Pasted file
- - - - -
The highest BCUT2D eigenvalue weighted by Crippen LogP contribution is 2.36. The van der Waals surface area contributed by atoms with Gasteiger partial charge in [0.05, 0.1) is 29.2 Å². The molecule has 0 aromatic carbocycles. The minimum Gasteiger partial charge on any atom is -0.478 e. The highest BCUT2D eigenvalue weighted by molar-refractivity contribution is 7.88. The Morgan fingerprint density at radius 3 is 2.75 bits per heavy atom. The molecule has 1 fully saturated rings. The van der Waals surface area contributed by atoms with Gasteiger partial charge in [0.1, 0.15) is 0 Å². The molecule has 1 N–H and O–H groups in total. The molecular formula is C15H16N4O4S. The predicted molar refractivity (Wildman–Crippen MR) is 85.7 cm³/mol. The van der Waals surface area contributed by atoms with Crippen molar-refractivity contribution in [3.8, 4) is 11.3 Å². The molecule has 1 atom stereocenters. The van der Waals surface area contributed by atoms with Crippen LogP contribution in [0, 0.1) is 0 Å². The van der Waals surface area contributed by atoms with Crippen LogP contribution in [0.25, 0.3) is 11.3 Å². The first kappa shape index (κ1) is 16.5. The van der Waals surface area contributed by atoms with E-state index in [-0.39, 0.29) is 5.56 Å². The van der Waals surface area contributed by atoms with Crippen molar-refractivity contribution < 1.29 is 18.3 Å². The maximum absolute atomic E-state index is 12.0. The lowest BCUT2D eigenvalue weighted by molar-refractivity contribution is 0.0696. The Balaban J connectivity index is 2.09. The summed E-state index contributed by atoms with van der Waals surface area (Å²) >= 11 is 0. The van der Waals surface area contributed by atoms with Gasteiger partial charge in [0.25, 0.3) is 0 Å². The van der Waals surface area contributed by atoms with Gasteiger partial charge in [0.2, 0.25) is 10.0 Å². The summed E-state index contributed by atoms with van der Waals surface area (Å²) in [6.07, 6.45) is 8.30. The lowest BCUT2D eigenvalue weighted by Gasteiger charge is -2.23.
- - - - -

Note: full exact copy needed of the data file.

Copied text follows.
The highest BCUT2D eigenvalue weighted by Crippen LogP contribution is 2.36. The van der Waals surface area contributed by atoms with Gasteiger partial charge in [0.05, 0.1) is 29.2 Å². The molecule has 0 aromatic carbocycles. The minimum Gasteiger partial charge on any atom is -0.478 e. The highest BCUT2D eigenvalue weighted by molar-refractivity contribution is 7.88. The Morgan fingerprint density at radius 3 is 2.75 bits per heavy atom. The molecule has 1 fully saturated rings. The van der Waals surface area contributed by atoms with Gasteiger partial charge in [0.1, 0.15) is 0 Å². The molecule has 1 N–H and O–H groups in total. The molecular formula is C15H16N4O4S. The predicted molar refractivity (Wildman–Crippen MR) is 85.7 cm³/mol. The van der Waals surface area contributed by atoms with Crippen molar-refractivity contribution in [3.8, 4) is 11.3 Å². The molecule has 1 atom stereocenters. The van der Waals surface area contributed by atoms with Crippen LogP contribution in [0, 0.1) is 0 Å². The van der Waals surface area contributed by atoms with Crippen LogP contribution in [0.25, 0.3) is 11.3 Å². The first kappa shape index (κ1) is 16.5. The van der Waals surface area contributed by atoms with E-state index in [-0.39, 0.29) is 5.56 Å². The van der Waals surface area contributed by atoms with Crippen molar-refractivity contribution < 1.29 is 18.3 Å². The maximum absolute atomic E-state index is 12.0. The lowest BCUT2D eigenvalue weighted by molar-refractivity contribution is 0.0696. The Balaban J connectivity index is 2.09. The summed E-state index contributed by atoms with van der Waals surface area (Å²) >= 11 is 0. The van der Waals surface area contributed by atoms with Gasteiger partial charge in [0.25, 0.3) is 0 Å². The van der Waals surface area contributed by atoms with Gasteiger partial charge in [0.2, 0.25) is 10.0 Å². The summed E-state index contributed by atoms with van der Waals surface area (Å²) in [6.07, 6.45) is 8.30. The lowest BCUT2D eigenvalue weighted by Gasteiger charge is -2.23.